Toriko Collection 1 Review (DVD)


Straight from the pages of Weekly Shonen Jump comes Mitsutoshi Shimabukuro's TORIKO, a series whose premise is so ridiculous, that it really shouldn't be as enjoyable as it is. 

We enter the "Gourmet Age". A time and place where chefs are heroes and "Gourmet Hunters" battle giant, monstrous creatures purely to create their ultimate menu. If this sounds like a mash-up of Masterchef and Dragon Ball, it's because that's pretty much what it is but frankly, it's far fetched enough that it actually works.

There are many a shonen manga mainstay in Toriko and that's to be expected considering where this series was given life. In fact, reading Bakuman has given me a certain amount of insight into the world of shonen jump and the kind of "battle manga" fare that often leaps from its pages. Whether or not manga about manga (so meta!) is accurate or not is a discussion for another day but one thing is for certain, Toriko ticks many of the battle manga boxes.To begin with, we are introduced to two classic manga archetypes - the increasingly powerful, socially oblivious, none too bright hero (Toriko) and the hapless, pure hearted and lovable tag along (Komatsu). Toriko could very well be replaced with any successful shonen manga character, such as Luffy, Naruto or Goku, and no one would even realise. That said, Toriko is still a very enjoyable character whose innocent infatuation with all things culinary is nothing short of infectious. If the series is a mash-up of Masterchef and Dragon Ball, then the main character, Toriko, is a Hollywood action movie version of Jamie Oliver.

The story itself very much follows a "monster of the week" formula wherein Toriko and Komatsu go from place to place, fighting and then devouring an odd creature or two. Add to this an overarching quest for Toriko's ultimate menu and you've basically got a formulaic manga/anime series which is thankfully salvaged from wallowing in the doldrums by a silly, yet very fun story line. The constant surprise of odd beasts and strange foodstuffs (Magma consomme anyone?) keeps the series light hearted. The English voice over also does a great job of keeping things light and placing its tongue firmly in cheek. The narrators voice over is strikingly similar to that heard during Iron Chef, a nice touch considering the series' story line and focus on the satirical.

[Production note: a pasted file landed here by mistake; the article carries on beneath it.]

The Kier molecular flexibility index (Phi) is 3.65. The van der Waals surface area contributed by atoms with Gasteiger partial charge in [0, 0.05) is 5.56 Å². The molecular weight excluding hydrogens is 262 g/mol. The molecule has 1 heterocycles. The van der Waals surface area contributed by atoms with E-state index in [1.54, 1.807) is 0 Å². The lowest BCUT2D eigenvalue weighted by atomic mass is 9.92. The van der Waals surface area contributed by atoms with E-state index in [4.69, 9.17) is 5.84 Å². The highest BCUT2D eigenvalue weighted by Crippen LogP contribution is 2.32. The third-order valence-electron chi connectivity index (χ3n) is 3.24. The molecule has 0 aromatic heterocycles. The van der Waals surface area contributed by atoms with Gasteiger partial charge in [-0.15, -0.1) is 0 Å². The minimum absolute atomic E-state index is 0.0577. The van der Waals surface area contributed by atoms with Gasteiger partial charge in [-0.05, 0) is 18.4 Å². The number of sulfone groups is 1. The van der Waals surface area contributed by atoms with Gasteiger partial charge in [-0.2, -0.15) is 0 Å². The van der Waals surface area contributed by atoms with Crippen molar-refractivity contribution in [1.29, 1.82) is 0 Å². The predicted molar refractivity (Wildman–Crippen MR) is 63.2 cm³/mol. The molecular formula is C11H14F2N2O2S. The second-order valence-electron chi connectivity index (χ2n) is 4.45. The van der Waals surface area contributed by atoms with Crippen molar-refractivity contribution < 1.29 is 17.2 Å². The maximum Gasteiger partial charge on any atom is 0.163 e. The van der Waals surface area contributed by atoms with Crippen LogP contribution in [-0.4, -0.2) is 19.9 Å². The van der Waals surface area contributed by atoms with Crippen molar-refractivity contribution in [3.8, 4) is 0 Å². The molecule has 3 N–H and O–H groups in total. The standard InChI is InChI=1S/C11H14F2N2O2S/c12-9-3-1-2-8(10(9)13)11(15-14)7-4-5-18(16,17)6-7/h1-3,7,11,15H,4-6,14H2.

The series main let down is one that is shared by so many similar series, including One Piece, Bleach and Naruto - animation quality. While this is a complaint, it's a completely understandable one. Many of these series run for hundreds upon hundreds of episodes and, in Japan at least, are shown on free to air TV but not exactly great money earners in the home entertainment realm. In short, these types of series have a tendency to act as a supporting, promotional tool for the manga and merchandise sales without actually generating a great deal of income itself. Regardless, the animation has a tendency to not only reuse great chunks of scenes from the last episode in the form of a recap, but the battle sequences often appear somewhat static with action poses held for lengthy amounts of time. That said, Toei Animation have done a rather good job of replicating the aesthetic of the source material and while not a masterpiece, Toriko still shines when it matters most and manages to be a whole lot of fun. 

Toriko Collection 1 is the perfect opportunity to start collecting a shonen anime release before it gets to volume 20 like One Piece. All aboard the gourmet express!

Toriko Collection 1, episodes 1-13, is available on DVD now from Madman. Toriko Collection 2 is available from the 19th of June and available for pre-order. 

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